We can learn a lot about a culture by just investigating its vocabulary. Common trivia holds that Eskimos have about two dozen words for snow. As kids, when we first hear this, we are of course blown away– until we realize that the words are in fact used to describe different kinds of snow: falling or still, icy or sleety, vertical or horizontal, matte or glittering, white or yellow, November or March. The conclusion is that the people of the Arctic obviously benefit from differentiating amongst all these different guises of flaky frozen water in order to live more efficient lives– lives every moment of which is spent surrounded by the stuff.
Finland has a similar situation. Everything2 is impressively in-depth, although in my opinion Uncyclopedia captures it much better. One of Charlotte’s favorite digs at Finland (inserted without fail into every introduction to the country in conversation) is its retention of a word for horizontal sleet. “Would anyone in their right mind,” she says, “want to move to a place that has lovingly given a name to horizontal sleet?” I have only my Scandinavian stolidity to summon in defense.
A few nights ago, while plunging into some goat cheese, I caught a taste of tvorok. Tvorok is Russian for what’s commonly called curd cheese: fresh, white, and mild (but no resemblance to baby Jesus). I suddenly realized: just like Finland has its myriad words for snow, Russia has about a dozen distinct words for various dairy products.
Tvorok (cottage cheese):
Z’gushhenka (condensed milk):
Smetana (sour cream):
Bryinza (Eastern European feta):
Kefir (drinkable yogurt):
Morozhenoe (ice cream):
Prostokvasha (soured milk):
Ryazhenka (baked soured milk):
Snezhok (sugary milk drink):
Of course we have our names for these in English, with varying specificity, but notice how most of them use a root term like “cheese” or “cream”, and simply modify it with a second word. It is tellingly practical, excuse the stereotype, of the English to be so dry and fact-oriented, while the Russian seems hopelessly bound to poeticize. Admittedly, many of the Russian words above are derived from adjectives (morozhenoe from ‘frozen’, slivki from ‘skimmed’) which supposedly used to rely on a base noun but which eventually got dropped. But nonetheless it demonstrates both the flexibility of the Russian language and the extent to which its daily user can exploit it to better catalog the objects it describes.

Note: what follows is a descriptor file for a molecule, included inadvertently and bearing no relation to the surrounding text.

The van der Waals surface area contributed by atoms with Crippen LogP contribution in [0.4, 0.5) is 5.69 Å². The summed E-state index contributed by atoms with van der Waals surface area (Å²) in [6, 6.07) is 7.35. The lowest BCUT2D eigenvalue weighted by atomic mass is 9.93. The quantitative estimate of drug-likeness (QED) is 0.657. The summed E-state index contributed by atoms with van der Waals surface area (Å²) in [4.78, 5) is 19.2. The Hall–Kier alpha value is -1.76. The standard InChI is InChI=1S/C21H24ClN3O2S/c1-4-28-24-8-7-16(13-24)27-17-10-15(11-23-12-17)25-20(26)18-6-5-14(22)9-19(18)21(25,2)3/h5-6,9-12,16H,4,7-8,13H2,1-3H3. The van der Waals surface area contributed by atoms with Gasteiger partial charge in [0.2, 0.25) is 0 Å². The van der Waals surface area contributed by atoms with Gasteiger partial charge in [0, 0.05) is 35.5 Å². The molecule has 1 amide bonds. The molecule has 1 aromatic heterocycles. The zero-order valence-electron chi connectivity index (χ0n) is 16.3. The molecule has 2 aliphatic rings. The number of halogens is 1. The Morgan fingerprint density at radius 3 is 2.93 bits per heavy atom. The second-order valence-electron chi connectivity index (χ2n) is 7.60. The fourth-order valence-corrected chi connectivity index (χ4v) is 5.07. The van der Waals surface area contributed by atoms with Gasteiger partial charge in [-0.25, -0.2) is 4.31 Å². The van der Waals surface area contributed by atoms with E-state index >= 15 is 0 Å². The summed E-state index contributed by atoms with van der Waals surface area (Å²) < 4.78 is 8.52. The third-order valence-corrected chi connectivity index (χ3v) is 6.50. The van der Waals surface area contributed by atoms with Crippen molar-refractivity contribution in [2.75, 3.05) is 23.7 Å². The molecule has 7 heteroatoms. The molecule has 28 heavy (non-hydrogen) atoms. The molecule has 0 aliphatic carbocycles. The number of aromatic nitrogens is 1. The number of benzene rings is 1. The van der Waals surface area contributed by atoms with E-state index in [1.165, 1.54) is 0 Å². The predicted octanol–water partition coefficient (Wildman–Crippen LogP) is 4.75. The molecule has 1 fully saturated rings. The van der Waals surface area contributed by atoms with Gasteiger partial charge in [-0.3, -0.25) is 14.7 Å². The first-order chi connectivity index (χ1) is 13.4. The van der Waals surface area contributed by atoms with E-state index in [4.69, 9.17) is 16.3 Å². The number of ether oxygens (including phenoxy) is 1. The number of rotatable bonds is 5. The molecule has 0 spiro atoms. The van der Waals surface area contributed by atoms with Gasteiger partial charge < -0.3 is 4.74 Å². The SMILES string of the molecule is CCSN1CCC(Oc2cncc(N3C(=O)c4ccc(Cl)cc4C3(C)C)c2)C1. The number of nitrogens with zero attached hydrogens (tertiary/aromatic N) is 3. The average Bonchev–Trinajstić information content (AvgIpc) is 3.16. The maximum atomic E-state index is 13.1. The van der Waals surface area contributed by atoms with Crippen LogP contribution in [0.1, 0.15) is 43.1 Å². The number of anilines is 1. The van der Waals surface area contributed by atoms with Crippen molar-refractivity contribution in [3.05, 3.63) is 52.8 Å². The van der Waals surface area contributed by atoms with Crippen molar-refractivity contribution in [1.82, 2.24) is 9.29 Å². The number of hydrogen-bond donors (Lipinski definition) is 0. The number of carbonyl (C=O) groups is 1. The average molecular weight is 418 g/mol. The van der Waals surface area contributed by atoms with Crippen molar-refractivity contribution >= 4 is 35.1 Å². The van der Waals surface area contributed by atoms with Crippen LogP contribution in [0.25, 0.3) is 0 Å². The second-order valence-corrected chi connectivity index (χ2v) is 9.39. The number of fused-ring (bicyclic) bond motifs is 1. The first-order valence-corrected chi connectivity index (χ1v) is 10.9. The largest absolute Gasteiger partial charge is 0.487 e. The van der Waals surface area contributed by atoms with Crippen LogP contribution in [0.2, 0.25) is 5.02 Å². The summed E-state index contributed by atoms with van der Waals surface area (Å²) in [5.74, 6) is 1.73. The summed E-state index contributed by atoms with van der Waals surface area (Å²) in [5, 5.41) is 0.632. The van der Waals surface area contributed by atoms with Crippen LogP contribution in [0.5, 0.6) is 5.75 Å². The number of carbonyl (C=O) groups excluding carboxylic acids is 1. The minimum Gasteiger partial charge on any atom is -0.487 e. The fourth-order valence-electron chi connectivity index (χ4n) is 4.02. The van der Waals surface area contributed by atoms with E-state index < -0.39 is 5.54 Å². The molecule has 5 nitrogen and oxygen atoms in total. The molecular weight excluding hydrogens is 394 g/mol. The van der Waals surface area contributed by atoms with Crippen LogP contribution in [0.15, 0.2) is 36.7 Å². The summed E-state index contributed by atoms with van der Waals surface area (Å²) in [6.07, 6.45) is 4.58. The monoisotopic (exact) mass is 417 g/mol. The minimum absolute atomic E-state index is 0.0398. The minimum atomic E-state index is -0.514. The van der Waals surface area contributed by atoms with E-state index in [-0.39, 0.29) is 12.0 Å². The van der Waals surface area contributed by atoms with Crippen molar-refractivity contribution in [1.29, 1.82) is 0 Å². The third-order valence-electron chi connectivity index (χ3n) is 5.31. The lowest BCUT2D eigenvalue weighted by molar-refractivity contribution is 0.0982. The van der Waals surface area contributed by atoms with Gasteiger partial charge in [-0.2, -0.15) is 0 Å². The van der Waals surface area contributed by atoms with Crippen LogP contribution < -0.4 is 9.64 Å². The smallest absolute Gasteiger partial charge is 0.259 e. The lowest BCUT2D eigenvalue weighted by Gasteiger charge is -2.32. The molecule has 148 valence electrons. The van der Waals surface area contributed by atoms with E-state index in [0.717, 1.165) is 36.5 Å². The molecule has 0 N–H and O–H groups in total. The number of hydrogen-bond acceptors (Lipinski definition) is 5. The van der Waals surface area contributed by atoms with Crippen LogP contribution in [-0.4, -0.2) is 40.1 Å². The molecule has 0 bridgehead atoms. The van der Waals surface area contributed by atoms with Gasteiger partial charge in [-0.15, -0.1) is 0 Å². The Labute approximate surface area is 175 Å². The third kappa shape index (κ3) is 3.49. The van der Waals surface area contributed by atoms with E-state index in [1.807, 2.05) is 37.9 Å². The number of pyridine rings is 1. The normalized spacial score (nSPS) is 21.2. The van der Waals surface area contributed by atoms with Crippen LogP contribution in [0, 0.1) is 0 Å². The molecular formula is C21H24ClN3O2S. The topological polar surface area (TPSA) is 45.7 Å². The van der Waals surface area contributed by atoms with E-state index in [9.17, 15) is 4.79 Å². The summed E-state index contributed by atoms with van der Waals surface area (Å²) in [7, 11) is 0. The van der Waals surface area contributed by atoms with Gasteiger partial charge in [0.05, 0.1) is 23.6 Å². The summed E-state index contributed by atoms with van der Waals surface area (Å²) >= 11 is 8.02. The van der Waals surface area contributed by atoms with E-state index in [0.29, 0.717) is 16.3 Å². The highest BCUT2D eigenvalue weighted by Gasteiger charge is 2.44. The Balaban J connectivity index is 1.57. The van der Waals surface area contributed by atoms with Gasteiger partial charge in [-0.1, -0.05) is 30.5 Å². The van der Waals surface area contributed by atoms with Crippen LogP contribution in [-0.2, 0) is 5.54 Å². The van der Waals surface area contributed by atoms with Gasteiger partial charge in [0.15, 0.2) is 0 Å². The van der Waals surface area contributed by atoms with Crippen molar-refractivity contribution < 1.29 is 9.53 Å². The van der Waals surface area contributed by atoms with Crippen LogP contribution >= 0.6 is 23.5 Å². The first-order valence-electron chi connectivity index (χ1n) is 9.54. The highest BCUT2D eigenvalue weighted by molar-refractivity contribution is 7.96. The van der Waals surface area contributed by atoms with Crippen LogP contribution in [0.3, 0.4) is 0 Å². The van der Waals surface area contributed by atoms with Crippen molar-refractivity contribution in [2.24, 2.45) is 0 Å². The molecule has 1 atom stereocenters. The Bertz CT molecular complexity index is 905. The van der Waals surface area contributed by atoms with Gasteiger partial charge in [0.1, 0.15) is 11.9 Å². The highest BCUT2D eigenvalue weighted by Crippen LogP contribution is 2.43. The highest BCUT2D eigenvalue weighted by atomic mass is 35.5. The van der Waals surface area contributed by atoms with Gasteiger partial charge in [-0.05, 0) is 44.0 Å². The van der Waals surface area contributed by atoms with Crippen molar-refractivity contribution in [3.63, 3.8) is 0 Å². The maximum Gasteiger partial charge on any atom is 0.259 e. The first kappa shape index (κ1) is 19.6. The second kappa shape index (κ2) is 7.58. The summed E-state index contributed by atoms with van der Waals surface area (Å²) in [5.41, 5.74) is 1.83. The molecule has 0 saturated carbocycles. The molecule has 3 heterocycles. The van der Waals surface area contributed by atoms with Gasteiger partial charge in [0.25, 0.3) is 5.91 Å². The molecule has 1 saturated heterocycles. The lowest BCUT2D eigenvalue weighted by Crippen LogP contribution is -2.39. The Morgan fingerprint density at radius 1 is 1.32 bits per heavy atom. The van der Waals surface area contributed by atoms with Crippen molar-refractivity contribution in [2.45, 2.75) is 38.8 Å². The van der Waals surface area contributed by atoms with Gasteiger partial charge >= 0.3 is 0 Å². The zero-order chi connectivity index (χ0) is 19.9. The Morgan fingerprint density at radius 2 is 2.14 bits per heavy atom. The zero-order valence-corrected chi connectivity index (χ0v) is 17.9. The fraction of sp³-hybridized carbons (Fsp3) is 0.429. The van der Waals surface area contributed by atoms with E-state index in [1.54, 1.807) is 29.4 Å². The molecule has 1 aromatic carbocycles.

A thing like creme fraiche is the combination of the two opposing tendencies above: a name that started simply as a clear description in one culture, but which became directly transplanted to another culture without transliteration. Hence no fresh cream in the English language. One can begin to see, of course, how cultural factors play into this, it being probable that creme fraiche as a name was important to keep in order to best preserve the upperclass allure of the desserts it adorned. Speaking of desserts, creme brulee is another excellent example. I am certain that any native French speakers could name half a dozen more. Would all of them be desserts? Oh, the French…
|Avec fraises, naturellement!|
In language, a new word is like a badge of honor for an object or concept. English might very well identify the difference between heavy cream, sour cream, ice cream, clotted cream, cream cheese, cheddar cheese, cottage cheese, curd cheese… but it doesn’t draw enough of a line to merit a whole new word. Russian crafted distinct words for all of these various forms of dairy, relating to how it’s prepared, how it looks, etc. based on these products’ usage, and thus also on their significance to the Russian cultural identity.
We can see what objects and concepts were of vital importance for the Finns and Russians to articulate…